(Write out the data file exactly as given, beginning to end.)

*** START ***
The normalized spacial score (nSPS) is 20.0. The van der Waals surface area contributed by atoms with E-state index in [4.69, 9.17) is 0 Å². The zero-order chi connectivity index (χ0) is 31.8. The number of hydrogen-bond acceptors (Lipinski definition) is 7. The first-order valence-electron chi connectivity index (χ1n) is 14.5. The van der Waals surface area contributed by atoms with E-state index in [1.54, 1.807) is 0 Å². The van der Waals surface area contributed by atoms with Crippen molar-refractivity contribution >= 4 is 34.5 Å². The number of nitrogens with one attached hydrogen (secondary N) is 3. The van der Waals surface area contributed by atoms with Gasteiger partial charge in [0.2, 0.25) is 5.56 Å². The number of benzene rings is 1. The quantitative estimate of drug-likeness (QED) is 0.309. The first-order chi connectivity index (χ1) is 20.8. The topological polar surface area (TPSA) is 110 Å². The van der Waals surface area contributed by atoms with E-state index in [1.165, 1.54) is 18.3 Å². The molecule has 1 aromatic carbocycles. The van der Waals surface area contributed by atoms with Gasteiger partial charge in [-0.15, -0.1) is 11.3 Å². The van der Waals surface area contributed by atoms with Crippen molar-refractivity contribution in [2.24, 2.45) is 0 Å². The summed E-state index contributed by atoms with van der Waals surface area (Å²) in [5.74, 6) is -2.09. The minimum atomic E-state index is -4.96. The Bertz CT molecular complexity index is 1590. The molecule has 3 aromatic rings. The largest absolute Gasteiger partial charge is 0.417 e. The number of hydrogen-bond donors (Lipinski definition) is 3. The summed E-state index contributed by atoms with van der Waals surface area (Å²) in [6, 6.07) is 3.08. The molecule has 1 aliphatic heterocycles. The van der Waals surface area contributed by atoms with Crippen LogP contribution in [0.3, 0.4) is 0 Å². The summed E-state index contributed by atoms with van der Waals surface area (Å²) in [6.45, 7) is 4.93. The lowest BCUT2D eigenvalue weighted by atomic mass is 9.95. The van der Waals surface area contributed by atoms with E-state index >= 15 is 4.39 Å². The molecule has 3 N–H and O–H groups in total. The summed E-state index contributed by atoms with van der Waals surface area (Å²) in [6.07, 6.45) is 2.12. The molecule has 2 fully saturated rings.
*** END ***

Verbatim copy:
The normalized spacial score (nSPS) is 20.0. The van der Waals surface area contributed by atoms with E-state index in [4.69, 9.17) is 0 Å². The zero-order chi connectivity index (χ0) is 31.8. The number of hydrogen-bond acceptors (Lipinski definition) is 7. The first-order valence-electron chi connectivity index (χ1n) is 14.5. The van der Waals surface area contributed by atoms with E-state index in [1.54, 1.807) is 0 Å². The van der Waals surface area contributed by atoms with Crippen molar-refractivity contribution >= 4 is 34.5 Å². The number of nitrogens with one attached hydrogen (secondary N) is 3. The van der Waals surface area contributed by atoms with Gasteiger partial charge in [0.2, 0.25) is 5.56 Å². The number of benzene rings is 1. The quantitative estimate of drug-likeness (QED) is 0.309. The first-order chi connectivity index (χ1) is 20.8. The topological polar surface area (TPSA) is 110 Å². The van der Waals surface area contributed by atoms with E-state index in [1.165, 1.54) is 18.3 Å². The molecule has 1 aromatic carbocycles. The van der Waals surface area contributed by atoms with Gasteiger partial charge in [-0.15, -0.1) is 11.3 Å². The van der Waals surface area contributed by atoms with Crippen molar-refractivity contribution in [2.24, 2.45) is 0 Å². The summed E-state index contributed by atoms with van der Waals surface area (Å²) in [5.74, 6) is -2.09. The minimum atomic E-state index is -4.96. The Bertz CT molecular complexity index is 1590. The molecule has 3 aromatic rings. The largest absolute Gasteiger partial charge is 0.417 e. The number of hydrogen-bond donors (Lipinski definition) is 3. The summed E-state index contributed by atoms with van der Waals surface area (Å²) in [6, 6.07) is 3.08. The molecule has 1 aliphatic heterocycles. The van der Waals surface area contributed by atoms with Crippen LogP contribution in [0.3, 0.4) is 0 Å². The summed E-state index contributed by atoms with van der Waals surface area (Å²) in [6.45, 7) is 4.93. The lowest BCUT2D eigenvalue weighted by atomic mass is 9.95. The van der Waals surface area contributed by atoms with E-state index >= 15 is 4.39 Å². The molecule has 3 N–H and O–H groups in total. The summed E-state index contributed by atoms with van der Waals surface area (Å²) in [6.07, 6.45) is 2.12. The molecule has 2 fully saturated rings.